How Humans Began Cooking
This is quite an interesting topic. Do you know that humans are the only animals that consistently cook their foods? This characteristic is inherent in every culture all over the world, from the most developed country in Scandinavia to the most primitive tribes deep in the Amazon rainforest. But when was this trend developed, and why have humans gone from eating raw produce to studying food and beverage management in universities like VUT? Let’s take a look at food sciences and the evolution of food for humanity.
When did we start cooking food?
Scientists have been battling with this question for many years, and while there may be early evidence of a few early hominids cooking their food, it is only quite recently that humans introduced cooking into their everyday traditions and cultures.
Scientists have found evidence of cooking in the Wonder Caves in South Africa. Evidence includes burnt bones and a simple hearth. However, this evidence belonging to early Homo Erectus is considered older than 400 00 years old, and many scientists believe that cooked food had yet to become common cultural practice. The world’s leading primatologists believe that the answers to this question lie in our genetics.
The best way of identifying when humans began eating cooked food more regularly is by analyzing our ancestors’ fossils. One trait that exposes our habit of eating cooked foods is the relatively small size of our teeth. The shrinking of our teeth could only have occurred when eating foods that are easier to digest, such as cooked meat, roasted vegetables and softened grains.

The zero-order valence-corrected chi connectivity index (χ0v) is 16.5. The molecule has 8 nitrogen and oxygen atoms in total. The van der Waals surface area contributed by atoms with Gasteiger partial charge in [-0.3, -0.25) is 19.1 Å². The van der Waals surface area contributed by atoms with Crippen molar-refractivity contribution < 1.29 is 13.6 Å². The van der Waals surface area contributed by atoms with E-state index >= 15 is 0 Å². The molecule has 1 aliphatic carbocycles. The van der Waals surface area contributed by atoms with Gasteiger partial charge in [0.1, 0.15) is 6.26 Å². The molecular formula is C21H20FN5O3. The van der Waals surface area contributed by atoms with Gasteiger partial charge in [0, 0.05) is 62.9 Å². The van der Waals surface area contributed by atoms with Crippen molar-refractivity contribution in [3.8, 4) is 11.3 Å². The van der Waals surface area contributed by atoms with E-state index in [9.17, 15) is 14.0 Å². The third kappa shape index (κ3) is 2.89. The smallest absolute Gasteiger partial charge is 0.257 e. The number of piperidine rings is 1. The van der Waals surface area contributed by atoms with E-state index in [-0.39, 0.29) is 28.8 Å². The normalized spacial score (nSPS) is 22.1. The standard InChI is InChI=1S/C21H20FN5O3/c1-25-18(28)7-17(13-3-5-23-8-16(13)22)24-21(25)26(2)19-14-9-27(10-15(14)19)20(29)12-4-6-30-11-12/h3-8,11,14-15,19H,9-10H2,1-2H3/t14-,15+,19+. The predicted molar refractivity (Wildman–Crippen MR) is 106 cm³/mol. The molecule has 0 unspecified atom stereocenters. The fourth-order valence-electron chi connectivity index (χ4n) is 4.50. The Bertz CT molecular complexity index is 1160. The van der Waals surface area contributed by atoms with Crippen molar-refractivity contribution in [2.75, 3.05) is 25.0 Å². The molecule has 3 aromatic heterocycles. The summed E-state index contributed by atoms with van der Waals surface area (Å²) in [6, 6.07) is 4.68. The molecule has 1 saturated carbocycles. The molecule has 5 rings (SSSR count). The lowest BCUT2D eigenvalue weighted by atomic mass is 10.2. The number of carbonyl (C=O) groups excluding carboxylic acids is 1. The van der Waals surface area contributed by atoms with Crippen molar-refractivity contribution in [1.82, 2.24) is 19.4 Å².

Hominid fossils show a definite trend toward shrinking teeth around 200 00 years ago, and small teeth are present in late Homo Erectus, Neanderthals, and early Homo Sapiens. Around the same time, the presence of hearths within the homes of these hominids indicates that they were regularly cooking foodstuffs.
The Benefit Of Cooked Food
So why the change to cooked food? Well, scientists believe that the modern human would not exist without earlier hominids making use of heat and fire to prepare food. Compared to other primates humans have very large brains and very small stomachs. Our large brains use an incredibly large amount of energy, and to sustain our brains we would need to consume food on a continual basis (much like the great apes spend their lives doing).
By cooking meat, we melt fats between muscle tendons. This, in turn, helps activate and distribute amino acids which help tenderize the meat. This makes our meat easier to chew and digest. Furthermore, cooking both meat and vegetables helps release minerals and vitamins a lot quicker, and many grains (which now form the basis of the human diet) could not be enjoyed at all without being cooked first.
Cooking has become an important human trait, and the process of preparing food before eating it has opened doors for human advancement. Whatever challenges scientists may argue over regarding the timeline of cooked foods in human culture, the importance of cooked food is not lost. We have come to a point whereby some humans spend their lives cooking food and honing their craft. Others spend their time studying the processes involved in the food preparation process. Whatever the case, life wouldn’t be the same had early humans not put food over an open flame.
If you enjoy understanding and managing the handling, processing, and distribution of food in modern societies, then make sure you find out more information about a research/postgraduate degree in food and beverage management or food service management. Contact VUT today to find out more!